“Life Is Not a Joke”: A Review of The Cabinet by Un-su Kim
Reviewed by Katie McIvor
I don’t think it’s an exaggeration to say I’ve never read anything quite like this book. Un-su Kim’s debut novel, The Cabinet, which was first published in Korean in 2006 and translated into English in 2021, could be described as a novel which reads like a collection of short stories, or, just as accurately, as a short story collection which reads like a novel. The genre is equally hard to pin down: you could call it science fiction, fantasy, literary, magical realism, or all of them at once. The opening takes us from a Caribbean island in 1902, to a man eating glass in Hong Kong, to a person in Finland who lives off electricity, all within the space of the first two chapters. The unreasonableness of expecting everybody to adhere to the demands of time, despite our different body clocks, is explored through the concept of a galactic track-and-field event. There’s a whole chapter about “the existential essence of toothpicks”. Going through the notes I’d taken while reading the novel was a surreal experience in itself; for one chapter, I had simply written queasy scenes at the sushi restaurant.
Ostensibly, the novel’s protagonist is Kong Deok-geun, an office worker in Seoul. While bored one day at work, he stumbles across a locked cabinet which contains files on “symptomers” – people with mysterious ailments which often seem to contradict the laws of nature. Kong inherits responsibility for Cabinet 13 from his cantankerous predecessor, Professor Kwon, and describes his experiences of meeting and trying to help the various symptomers, in a tone which is sometimes sympathetic but often impatient, or even disgusted. This framework allows the narrative to traverse continents, introducing us to a vast array of characters along the way, in a novel which somehow contrives to seem sprawling and yet compact at the same time – just like a filing cabinet.
The choice of such an outdated filing system as a cabinet seems deliberate. Modern technology means nothing to symptomers. Science can’t help you if you have a lizard instead of a tongue, or a gingko tree growing out of your fingernail, or an overwhelming desire to turn into a cat. In fact, the pressures of modern life may even be causing these strange symptoms: as Kong says at one point, “It’s probably because this city is no longer able to maintain our humanity. After all, species don’t evolve when their environment is safe.”
It’s this concern for human welfare that really provides the heart and soul of the novel. The competitive, disconnected nature of modern society forms a constant backdrop to these stories. Even Kong has his moments of existential alienation: he recounts his intense struggle to get a job as a young man, only to find himself then languishing in an office where nobody has any actual work to do. One time, mourning the death of a pet, he locked himself in his apartment for seven months and drank 12,000 cans of beer. Is Kong a symptomer? Are we all?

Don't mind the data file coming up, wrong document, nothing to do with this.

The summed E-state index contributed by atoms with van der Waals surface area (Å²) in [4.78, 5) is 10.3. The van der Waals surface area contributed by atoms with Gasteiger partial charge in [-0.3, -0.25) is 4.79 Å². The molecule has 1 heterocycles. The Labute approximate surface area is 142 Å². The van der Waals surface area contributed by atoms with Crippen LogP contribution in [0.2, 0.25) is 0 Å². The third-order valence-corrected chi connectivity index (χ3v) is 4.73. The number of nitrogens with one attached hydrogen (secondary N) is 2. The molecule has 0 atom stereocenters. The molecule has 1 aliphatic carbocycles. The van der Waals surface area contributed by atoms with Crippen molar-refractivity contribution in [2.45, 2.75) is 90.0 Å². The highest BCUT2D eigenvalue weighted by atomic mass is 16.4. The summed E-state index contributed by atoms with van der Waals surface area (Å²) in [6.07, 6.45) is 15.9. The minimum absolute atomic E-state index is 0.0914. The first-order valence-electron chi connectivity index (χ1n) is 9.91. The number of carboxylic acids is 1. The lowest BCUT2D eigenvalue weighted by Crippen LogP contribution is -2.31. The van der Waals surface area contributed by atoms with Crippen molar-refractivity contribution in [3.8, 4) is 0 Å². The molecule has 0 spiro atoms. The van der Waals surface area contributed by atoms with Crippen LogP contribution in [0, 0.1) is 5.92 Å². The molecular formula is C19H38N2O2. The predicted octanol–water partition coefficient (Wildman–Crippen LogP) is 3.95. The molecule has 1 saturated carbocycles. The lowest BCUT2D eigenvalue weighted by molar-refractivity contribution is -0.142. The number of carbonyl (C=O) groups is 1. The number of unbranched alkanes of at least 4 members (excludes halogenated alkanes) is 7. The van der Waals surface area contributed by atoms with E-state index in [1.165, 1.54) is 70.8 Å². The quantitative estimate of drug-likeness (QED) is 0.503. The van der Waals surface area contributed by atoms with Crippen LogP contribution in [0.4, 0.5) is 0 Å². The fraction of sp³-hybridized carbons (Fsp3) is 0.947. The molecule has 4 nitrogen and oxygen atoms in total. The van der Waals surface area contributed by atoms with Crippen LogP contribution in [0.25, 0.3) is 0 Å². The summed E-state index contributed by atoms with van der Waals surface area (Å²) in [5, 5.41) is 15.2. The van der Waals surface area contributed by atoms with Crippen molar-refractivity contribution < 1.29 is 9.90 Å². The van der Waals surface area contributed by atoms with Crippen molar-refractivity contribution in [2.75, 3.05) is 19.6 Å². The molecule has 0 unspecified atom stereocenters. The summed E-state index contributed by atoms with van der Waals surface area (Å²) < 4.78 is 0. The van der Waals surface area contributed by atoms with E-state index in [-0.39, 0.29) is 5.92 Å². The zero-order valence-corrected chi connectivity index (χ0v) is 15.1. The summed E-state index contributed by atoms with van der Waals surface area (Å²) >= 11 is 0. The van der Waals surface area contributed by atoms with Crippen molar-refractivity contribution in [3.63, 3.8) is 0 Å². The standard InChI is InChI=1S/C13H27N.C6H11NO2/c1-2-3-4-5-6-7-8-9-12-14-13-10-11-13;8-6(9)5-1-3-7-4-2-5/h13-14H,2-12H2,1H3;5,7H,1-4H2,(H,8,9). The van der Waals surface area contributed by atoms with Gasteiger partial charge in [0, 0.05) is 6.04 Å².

The novel is packed with tiny, exquisite details. In the chapter about Time Skippers (people who inexplicably lose chunks of time, sometimes whole years, in the blink of an eye), we are told: “In their absence, their cactuses grew large.” At times the level of detail can be gruesome; one character resorts to selling “his kidney and one of his eyes” to pay off a debt. Throughout the novel there are moments of extreme and unsettling solipsism: “Being human is like taking a number. You just need to wait your turn quietly.”
It’s a testament to Un-su Kim’s enormous skill as an author that the deeply philosophical subject matter is handled with such lightness throughout. The characters are always treated with sensitivity, even at their most miserable. The narration overflows with humour, and the language is beautifully illuminated by Sean Lin Halbert’s glowing, pitch-perfect translation. The Cabinet breathes new life into the question of what it means to be human. It blends science with magic, and reality with the impossible, but never loses sight of the human experiences at the heart of it all. As Kong remarks, “No matter how charming cats may be, people should never turn into cats. Why, you ask? Because life is not a joke, of course.”
Katie McIvor grew up in Scotland and studied at the University of Cambridge. She now lives in England and works at a language library, where she is surrounded by books and films in over 200 languages. When not struggling to alphabetise Japanese textbooks, she likes to go on long walks with her husband and two dogs.
Her short fiction has recently appeared or is forthcoming in Three-Lobed Burning Eye, The Antihumanist, the Nashville Review, and the anthology Mother: Tales of Love and Terror, from Weird Little Worlds Press.